5 Workplace Lessons I Only Got From Being A Supervisor To College Kids
Let me start off by saying that I’m 24 years old. Not long out of college myself, and not completely removed from the student mentality. So I don’t say “college kids” to be demeaning. I say it to describe a very particular brand of student that seems to struggle to make the transition from collegiate life to a professional environment.
This summer, I had the opportunity to supervise groups of individuals who were either still in college or had graduated only a month before. Here’s my advice for anyone in that position:
1. Showing up to work late is not the same as showing up to class late.
Most of the time, the work you’re doing will have an impact on more than just you as an individual. Not only does being late make you look unprofessional, but it can also set back other people’s schedules and timelines. On the occasions you must be late, notice matters. Being late is sometimes unavoidable, but here in the digital age, it’s just disrespectful to not give people a head’s up. I once had an employee miss a meeting entirely, only to receive a text message (rather than an email) 30 minutes after she was supposed to be sitting in front of me. No, it was not an emergency, and it was not a good look.
2. You do not need to be friends with your coworkers.
I spent an annoying amount of time this summer dealing with the interpersonal struggles of two young women who had started off as friends, but ended up being less compatible than they originally hoped. I fully understand that summer jobs often make it easy to form friendships with coworkers. But do not assume this will be the case in every work environment.
It’s also important to understand that not being friends with your coworkers does not make your workplace “toxic.” HR does not exist to make your coworkers be friendly to you. Generally speaking, if no one is harassing you, making your environment uncomfortable or hostile, or interfering with your ability to do your work, you need to suck it up and accept that a lot of workplace relationships are strictly professional.
3. Behave as though records are being kept (because they probably are).
During her evaluation meeting, one of the students was very surprised to find that I had made a note of all the days she arrived late, as well as instances when she left early. (And I don’t mean ten minutes here and there — more like an hour, sometimes more.) Never allow yourself to fall into the trap of thinking that no one is noticing your behavior. In our case, every hour she wasn’t there was an hour of very crucial work that was not being accomplished.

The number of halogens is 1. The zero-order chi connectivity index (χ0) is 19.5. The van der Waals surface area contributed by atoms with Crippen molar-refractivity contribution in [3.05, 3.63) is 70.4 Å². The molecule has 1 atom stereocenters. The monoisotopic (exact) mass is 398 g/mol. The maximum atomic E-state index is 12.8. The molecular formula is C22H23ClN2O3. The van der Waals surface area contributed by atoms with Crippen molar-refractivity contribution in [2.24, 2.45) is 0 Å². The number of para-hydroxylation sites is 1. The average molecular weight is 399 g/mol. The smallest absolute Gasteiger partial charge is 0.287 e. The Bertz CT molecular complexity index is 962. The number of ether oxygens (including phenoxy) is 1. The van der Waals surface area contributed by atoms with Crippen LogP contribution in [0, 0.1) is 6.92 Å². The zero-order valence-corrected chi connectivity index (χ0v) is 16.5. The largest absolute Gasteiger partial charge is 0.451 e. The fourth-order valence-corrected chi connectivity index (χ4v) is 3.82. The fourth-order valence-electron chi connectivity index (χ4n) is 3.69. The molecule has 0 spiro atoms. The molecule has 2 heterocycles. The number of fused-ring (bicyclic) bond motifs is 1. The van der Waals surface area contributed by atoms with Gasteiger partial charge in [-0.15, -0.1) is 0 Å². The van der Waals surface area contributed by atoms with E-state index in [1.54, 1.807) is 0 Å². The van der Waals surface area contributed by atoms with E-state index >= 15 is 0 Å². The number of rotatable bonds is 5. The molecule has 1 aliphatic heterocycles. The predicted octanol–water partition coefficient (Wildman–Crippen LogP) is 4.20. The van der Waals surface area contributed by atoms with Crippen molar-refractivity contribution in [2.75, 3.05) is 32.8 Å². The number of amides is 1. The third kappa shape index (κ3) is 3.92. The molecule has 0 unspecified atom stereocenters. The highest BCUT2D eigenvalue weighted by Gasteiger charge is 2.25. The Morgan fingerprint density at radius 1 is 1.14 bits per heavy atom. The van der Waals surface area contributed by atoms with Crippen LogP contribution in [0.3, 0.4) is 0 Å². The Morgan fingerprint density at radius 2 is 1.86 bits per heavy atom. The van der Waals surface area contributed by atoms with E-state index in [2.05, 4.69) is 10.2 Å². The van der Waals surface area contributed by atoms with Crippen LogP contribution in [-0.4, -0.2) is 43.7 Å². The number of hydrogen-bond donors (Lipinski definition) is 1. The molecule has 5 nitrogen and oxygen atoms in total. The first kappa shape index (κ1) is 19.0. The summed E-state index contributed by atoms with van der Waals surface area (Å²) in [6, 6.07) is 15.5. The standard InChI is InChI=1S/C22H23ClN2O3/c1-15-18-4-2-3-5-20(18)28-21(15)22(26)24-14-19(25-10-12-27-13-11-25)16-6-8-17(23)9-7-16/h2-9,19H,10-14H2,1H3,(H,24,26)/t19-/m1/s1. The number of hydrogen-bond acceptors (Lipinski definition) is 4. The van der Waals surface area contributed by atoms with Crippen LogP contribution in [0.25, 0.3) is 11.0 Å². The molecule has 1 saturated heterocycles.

If you’re up to something sketchy, chances are someone somewhere has receipts. More to that point, never lie on your timesheet. This goes well beyond professionalism; it can have very serious ramifications beyond just losing your job.
4. Do not wait for someone to ask you for something that you know is your responsibility.
When you are given a task to complete, you should alert the person who assigned it to you the moment you complete it. No one wants to continually ask for things to be done, only to walk up to someone the third time around and learn that they completed the assignment earlier that week. You’re expected to be proactive and turn things in as you complete them — not wait until somebody asks for them again.
5. If something is preventing you from doing your job, say something IMMEDIATELY.
If you wait until someone asks you why the job isn’t done, anything you tell them is going to sound like an excuse. The moment something begins impeding your productivity, you need to inform your supervisor. That way, they know that you are really not at fault for any incomplete assignments. I know it can be tempting to just kick back and chill whenever a technical (or personnel) issue arises. But never forget that there is an overall objective to the work you’re doing. If it’s not being completed, you are not the only one to suffer.
Transitioning to the professional world is tough — but not impossible.
Growing pains are to be expected when making the transition from school to work. I’m sure many of the students I supervised this summer will outgrow a lot of these behaviors very quickly once they begin working in their full-time careers. But hopefully for someone out there, these tips can expedite the growing process just a bit.
Casira is an avid traveler who is always saving up for her next trip. When she’s not writing, she’s working on her goal of becoming a polyglot. Follow her on Instagram @cejayce.
Image via Unsplash
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